17. Hand Axe
As described above, a hand axe is a smaller version of an axe, but one that is a distinct design compared to a hatchet.
A hand axe has a single cutting edge like a hatchet, but it lacks the protruding hammer pole of the hatchet, having instead a typical flat poll.
Although commonly used for hammering, this isn’t the intended purpose. Also, hand axes almost always have a slightly curved handle.
18. Camping Axe
A camping axe is another “in-between” design: much larger and longer than a hatchet or hand axe, but significantly shorter than a full-sized felling axe, and typically longer than a Hudson Bay axe.
Generally, they are treated as a convenience option for camping and other outdoor expeditions that provide significantly more performance when chopping as compared to its smaller brethren, while at the same time remaining much lighter and easier to carry compared to a full-size axe.
19. Crash Axe
Crash axes are specialized tools usually included as part of the emergency kit on aircraft and sometimes other vehicles.
They are designed to break through reinforced glass or even cut away metal bodywork, and even allow users to pry heavily with them if they need to.
They can be used to allow surviving crew members of a crash or breakdown to rescue their fellow crew members, or just get themselves out of what would otherwise be a fatal situation.
They are sometimes seen as part of a common highway emergency kit in automobiles.
20. Ice Axe
Another super-specialized axe, this looks more like a mattock than a traditional axe. Possessing a serrated pick on one side and a short, gently curved horizontal blade on the other, they’re designed to allow hikers and climbers to safely negotiate and shape dangerous, ice-covered terrain and other surfaces.
They’re also used to move across them under better control and safety by employing the axe as a handhold after being driven into the ice.
Axes as Weapons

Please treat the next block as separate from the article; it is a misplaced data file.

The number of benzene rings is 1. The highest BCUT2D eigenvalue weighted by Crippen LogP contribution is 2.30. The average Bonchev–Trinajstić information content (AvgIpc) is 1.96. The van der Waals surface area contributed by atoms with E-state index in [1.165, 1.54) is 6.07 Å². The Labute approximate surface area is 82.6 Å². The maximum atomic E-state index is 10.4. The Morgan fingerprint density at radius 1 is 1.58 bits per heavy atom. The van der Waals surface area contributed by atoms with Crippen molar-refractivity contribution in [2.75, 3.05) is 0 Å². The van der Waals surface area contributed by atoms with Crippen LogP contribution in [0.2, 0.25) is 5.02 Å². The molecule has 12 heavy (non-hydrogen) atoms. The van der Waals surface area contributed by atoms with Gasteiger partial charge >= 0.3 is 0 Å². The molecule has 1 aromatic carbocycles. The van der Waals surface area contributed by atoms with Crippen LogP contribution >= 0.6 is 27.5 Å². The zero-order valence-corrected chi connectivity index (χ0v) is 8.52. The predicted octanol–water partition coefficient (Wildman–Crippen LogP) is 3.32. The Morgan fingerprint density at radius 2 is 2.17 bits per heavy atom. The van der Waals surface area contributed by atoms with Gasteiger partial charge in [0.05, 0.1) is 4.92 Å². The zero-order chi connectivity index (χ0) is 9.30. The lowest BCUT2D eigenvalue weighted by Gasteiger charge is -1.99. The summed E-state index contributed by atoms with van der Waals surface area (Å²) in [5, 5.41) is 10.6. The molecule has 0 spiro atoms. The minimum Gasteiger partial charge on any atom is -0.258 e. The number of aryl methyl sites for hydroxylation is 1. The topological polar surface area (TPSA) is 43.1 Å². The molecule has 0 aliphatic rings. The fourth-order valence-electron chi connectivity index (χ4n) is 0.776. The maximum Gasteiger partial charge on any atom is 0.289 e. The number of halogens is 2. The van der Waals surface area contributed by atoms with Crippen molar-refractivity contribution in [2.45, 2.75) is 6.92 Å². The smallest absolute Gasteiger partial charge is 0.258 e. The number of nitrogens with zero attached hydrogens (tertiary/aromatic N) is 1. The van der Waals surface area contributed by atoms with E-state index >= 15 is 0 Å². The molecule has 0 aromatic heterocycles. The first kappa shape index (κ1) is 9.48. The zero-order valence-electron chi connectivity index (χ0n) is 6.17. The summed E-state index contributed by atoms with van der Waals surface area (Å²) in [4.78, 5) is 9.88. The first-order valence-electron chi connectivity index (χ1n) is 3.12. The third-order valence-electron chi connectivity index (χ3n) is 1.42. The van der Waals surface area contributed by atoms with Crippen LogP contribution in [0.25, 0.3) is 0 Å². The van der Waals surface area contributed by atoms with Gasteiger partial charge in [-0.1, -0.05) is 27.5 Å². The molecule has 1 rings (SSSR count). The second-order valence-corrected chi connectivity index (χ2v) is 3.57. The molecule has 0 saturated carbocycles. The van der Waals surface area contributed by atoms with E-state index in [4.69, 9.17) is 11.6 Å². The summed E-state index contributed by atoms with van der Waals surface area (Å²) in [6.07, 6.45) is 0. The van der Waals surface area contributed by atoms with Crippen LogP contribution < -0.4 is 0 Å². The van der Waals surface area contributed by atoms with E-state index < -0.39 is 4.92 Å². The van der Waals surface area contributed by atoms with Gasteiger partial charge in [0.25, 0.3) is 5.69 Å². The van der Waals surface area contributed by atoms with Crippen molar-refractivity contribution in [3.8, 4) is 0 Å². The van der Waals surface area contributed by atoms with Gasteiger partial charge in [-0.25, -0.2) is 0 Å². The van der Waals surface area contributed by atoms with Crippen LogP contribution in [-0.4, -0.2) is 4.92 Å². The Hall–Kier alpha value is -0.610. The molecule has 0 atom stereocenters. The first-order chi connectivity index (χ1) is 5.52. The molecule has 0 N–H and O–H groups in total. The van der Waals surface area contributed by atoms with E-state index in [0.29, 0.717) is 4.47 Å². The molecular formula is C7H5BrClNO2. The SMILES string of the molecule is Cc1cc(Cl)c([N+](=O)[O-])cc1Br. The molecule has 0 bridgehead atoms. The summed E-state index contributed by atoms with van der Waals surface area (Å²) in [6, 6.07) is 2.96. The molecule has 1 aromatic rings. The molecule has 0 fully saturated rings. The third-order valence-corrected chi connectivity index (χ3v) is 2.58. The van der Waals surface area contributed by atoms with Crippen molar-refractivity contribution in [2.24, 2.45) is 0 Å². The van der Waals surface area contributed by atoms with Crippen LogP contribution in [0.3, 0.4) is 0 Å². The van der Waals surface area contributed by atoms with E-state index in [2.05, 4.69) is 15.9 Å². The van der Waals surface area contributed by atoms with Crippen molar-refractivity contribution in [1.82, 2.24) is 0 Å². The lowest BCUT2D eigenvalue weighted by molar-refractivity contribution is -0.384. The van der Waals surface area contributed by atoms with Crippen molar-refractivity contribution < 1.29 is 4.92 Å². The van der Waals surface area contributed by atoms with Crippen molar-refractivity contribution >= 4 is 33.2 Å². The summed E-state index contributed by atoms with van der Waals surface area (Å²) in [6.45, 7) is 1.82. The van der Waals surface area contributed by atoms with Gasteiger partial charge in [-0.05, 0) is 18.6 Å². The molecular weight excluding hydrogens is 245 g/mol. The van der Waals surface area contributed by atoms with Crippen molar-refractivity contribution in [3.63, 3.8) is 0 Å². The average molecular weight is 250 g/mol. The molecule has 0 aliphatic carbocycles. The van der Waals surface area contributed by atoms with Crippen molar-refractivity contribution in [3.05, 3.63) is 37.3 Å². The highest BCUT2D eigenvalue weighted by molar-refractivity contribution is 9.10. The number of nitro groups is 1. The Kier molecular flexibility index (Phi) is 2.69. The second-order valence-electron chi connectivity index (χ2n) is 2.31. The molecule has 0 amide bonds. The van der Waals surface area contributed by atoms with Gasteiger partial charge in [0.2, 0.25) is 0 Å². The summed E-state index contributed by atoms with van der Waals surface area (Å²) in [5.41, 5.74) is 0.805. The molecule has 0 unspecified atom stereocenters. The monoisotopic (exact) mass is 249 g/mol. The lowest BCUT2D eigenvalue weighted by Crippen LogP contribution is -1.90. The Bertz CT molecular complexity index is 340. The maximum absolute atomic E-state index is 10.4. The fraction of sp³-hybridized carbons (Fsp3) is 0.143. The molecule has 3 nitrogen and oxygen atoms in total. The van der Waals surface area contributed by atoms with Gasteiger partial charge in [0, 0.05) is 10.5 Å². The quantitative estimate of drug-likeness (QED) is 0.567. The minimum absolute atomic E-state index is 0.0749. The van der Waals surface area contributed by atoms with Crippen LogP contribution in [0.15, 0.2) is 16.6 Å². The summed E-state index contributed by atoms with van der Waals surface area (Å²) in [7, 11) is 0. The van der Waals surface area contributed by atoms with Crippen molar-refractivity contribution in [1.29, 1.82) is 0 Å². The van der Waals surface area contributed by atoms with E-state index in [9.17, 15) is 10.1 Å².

Understanding the destructive power of a steel wedge slamming into a human body requires little imagination. Axes have been used as weapons throughout history, and remain in use today.
21. Battle Axe
Battle axe is a generic term for any axe purpose designed as a weapon. There have been many, many styles over the ages from all kinds of different cultures around the world.
Battle axes have an advantage over swords in that they deliver considerably more impact over a smaller surface area, and can inflict injuries even through armor.
That being said, they are much slower to use compared to a sword, and fighters who commit to a swing and miss would often be left wide open. Often highly specialized, most make poor tools, even for wood.
Believe it or not, they’re still employed today as specialist battlefield tools and backup weapons! It turns out axes will truly never go away!
A bardiche is a special type of battle axe, and is more properly described as a polearm. This axe consists of an incredibly long but shallow axe head averaging 2 feet long, and is sharpened to a razor edge across its entire length.
The length of the blade combined with a very long haft would allow a fighter to strike from a safe distance with devastating, cleaving blows.
The tomahawk was originally an American Indian weapon consisting of a simple, short and narrow axe head fitted to a straight handle.
Quick, maneuverable and still devastating in close combat, the tomahawk is renowned for its versatility: it could be used in hand as a weapon or tool, thrown, and even played a part in various customs and ceremonies.
The tomahawk is distinctly American, and lives on today both as a compact tool akin to a hatchet and also a formidable weapon.
Most notably, a true tomahawk has a head that is slip fit through the eye on the handle, not pinned or wedged in place as with a traditional axe head.
24. Throwing Axe
A throwing axe is exactly what it says: an axe that is designed and balanced for throwing.
Usually about the size of a hatchet or tomahawk, throwing axes have been used as ranged weapons throughout history, and also designed just for fun and recreation.
Tom Marlowe practically grew up with a gun in his hand, and has held all kinds of jobs in the gun industry: range safety, sales, instruction and consulting, Tom has the experience to help civilian shooters figure out what will work best for them.